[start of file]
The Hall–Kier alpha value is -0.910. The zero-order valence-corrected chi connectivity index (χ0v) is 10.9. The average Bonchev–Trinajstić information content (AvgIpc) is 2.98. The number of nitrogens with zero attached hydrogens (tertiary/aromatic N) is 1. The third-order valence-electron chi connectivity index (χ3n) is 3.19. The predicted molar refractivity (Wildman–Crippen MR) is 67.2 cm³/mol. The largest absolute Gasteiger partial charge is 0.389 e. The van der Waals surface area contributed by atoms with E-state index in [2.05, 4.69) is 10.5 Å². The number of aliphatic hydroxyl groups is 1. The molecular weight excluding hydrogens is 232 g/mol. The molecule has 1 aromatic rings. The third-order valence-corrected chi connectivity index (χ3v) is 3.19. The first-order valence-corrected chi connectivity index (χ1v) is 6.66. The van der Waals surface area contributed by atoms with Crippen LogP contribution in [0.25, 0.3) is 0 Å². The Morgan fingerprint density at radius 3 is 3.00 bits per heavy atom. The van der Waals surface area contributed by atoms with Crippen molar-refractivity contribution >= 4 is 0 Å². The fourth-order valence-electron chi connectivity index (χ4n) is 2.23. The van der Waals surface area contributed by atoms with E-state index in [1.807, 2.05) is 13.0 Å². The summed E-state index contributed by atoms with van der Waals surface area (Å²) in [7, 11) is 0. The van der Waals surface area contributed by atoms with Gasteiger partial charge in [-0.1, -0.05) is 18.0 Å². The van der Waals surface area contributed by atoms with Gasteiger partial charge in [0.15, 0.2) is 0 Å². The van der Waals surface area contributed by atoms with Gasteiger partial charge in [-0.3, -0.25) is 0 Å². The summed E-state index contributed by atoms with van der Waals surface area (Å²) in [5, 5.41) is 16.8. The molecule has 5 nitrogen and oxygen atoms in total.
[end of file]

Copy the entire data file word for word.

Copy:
The Hall–Kier alpha value is -0.910. The zero-order valence-corrected chi connectivity index (χ0v) is 10.9. The average Bonchev–Trinajstić information content (AvgIpc) is 2.98. The number of nitrogens with zero attached hydrogens (tertiary/aromatic N) is 1. The third-order valence-electron chi connectivity index (χ3n) is 3.19. The predicted molar refractivity (Wildman–Crippen MR) is 67.2 cm³/mol. The largest absolute Gasteiger partial charge is 0.389 e. The van der Waals surface area contributed by atoms with E-state index in [2.05, 4.69) is 10.5 Å². The number of aliphatic hydroxyl groups is 1. The molecular weight excluding hydrogens is 232 g/mol. The molecule has 1 aromatic rings. The third-order valence-corrected chi connectivity index (χ3v) is 3.19. The first-order valence-corrected chi connectivity index (χ1v) is 6.66. The van der Waals surface area contributed by atoms with Crippen LogP contribution in [0.25, 0.3) is 0 Å². The Morgan fingerprint density at radius 3 is 3.00 bits per heavy atom. The van der Waals surface area contributed by atoms with Crippen molar-refractivity contribution >= 4 is 0 Å². The fourth-order valence-electron chi connectivity index (χ4n) is 2.23. The van der Waals surface area contributed by atoms with E-state index in [1.807, 2.05) is 13.0 Å². The summed E-state index contributed by atoms with van der Waals surface area (Å²) in [7, 11) is 0. The van der Waals surface area contributed by atoms with Gasteiger partial charge in [-0.1, -0.05) is 18.0 Å². The van der Waals surface area contributed by atoms with Gasteiger partial charge in [0.15, 0.2) is 0 Å². The van der Waals surface area contributed by atoms with Gasteiger partial charge in [-0.3, -0.25) is 0 Å². The summed E-state index contributed by atoms with van der Waals surface area (Å²) in [5, 5.41) is 16.8. The molecule has 5 nitrogen and oxygen atoms in total.